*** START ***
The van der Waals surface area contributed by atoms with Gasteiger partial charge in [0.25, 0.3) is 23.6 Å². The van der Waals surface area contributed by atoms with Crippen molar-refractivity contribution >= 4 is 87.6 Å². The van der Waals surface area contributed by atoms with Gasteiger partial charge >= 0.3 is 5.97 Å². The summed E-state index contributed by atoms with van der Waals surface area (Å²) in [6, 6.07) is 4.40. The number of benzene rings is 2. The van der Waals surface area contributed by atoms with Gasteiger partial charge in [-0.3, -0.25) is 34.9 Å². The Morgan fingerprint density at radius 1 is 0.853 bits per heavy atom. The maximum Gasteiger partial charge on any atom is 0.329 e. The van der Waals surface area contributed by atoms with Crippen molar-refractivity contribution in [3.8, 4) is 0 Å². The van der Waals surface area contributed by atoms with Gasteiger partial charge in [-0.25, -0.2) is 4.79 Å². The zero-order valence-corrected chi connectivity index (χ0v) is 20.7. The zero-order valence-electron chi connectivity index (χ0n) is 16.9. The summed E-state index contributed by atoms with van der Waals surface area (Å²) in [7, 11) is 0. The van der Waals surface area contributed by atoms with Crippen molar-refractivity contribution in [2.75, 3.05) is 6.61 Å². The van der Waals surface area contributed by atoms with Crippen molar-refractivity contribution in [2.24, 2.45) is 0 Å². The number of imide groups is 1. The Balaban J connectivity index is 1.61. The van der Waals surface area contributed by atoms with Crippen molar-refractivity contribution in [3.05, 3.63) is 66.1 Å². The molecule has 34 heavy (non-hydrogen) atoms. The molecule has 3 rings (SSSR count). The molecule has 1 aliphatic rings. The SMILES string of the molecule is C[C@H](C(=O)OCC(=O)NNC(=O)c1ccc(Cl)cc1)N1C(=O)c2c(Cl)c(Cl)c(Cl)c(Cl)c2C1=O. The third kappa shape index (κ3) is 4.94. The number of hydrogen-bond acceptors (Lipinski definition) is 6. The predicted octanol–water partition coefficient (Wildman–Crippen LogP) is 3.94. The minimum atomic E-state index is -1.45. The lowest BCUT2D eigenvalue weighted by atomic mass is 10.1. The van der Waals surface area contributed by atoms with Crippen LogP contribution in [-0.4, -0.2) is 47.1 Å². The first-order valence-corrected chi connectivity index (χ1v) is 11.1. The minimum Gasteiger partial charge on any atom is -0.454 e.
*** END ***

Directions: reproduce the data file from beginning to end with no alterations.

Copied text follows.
The van der Waals surface area contributed by atoms with Gasteiger partial charge in [0.25, 0.3) is 23.6 Å². The van der Waals surface area contributed by atoms with Crippen molar-refractivity contribution >= 4 is 87.6 Å². The van der Waals surface area contributed by atoms with Gasteiger partial charge >= 0.3 is 5.97 Å². The summed E-state index contributed by atoms with van der Waals surface area (Å²) in [6, 6.07) is 4.40. The number of benzene rings is 2. The van der Waals surface area contributed by atoms with Gasteiger partial charge in [-0.3, -0.25) is 34.9 Å². The Morgan fingerprint density at radius 1 is 0.853 bits per heavy atom. The maximum Gasteiger partial charge on any atom is 0.329 e. The van der Waals surface area contributed by atoms with Crippen molar-refractivity contribution in [3.8, 4) is 0 Å². The van der Waals surface area contributed by atoms with Gasteiger partial charge in [-0.25, -0.2) is 4.79 Å². The zero-order valence-corrected chi connectivity index (χ0v) is 20.7. The zero-order valence-electron chi connectivity index (χ0n) is 16.9. The summed E-state index contributed by atoms with van der Waals surface area (Å²) in [7, 11) is 0. The van der Waals surface area contributed by atoms with Crippen molar-refractivity contribution in [2.75, 3.05) is 6.61 Å². The van der Waals surface area contributed by atoms with Crippen molar-refractivity contribution in [2.24, 2.45) is 0 Å². The number of imide groups is 1. The Balaban J connectivity index is 1.61. The van der Waals surface area contributed by atoms with Crippen molar-refractivity contribution in [3.05, 3.63) is 66.1 Å². The molecule has 34 heavy (non-hydrogen) atoms. The molecule has 3 rings (SSSR count). The molecule has 1 aliphatic rings. The SMILES string of the molecule is C[C@H](C(=O)OCC(=O)NNC(=O)c1ccc(Cl)cc1)N1C(=O)c2c(Cl)c(Cl)c(Cl)c(Cl)c2C1=O. The third kappa shape index (κ3) is 4.94. The number of hydrogen-bond acceptors (Lipinski definition) is 6. The predicted octanol–water partition coefficient (Wildman–Crippen LogP) is 3.94. The minimum atomic E-state index is -1.45. The lowest BCUT2D eigenvalue weighted by atomic mass is 10.1. The van der Waals surface area contributed by atoms with Crippen LogP contribution in [-0.4, -0.2) is 47.1 Å². The first-order valence-corrected chi connectivity index (χ1v) is 11.1. The minimum Gasteiger partial charge on any atom is -0.454 e.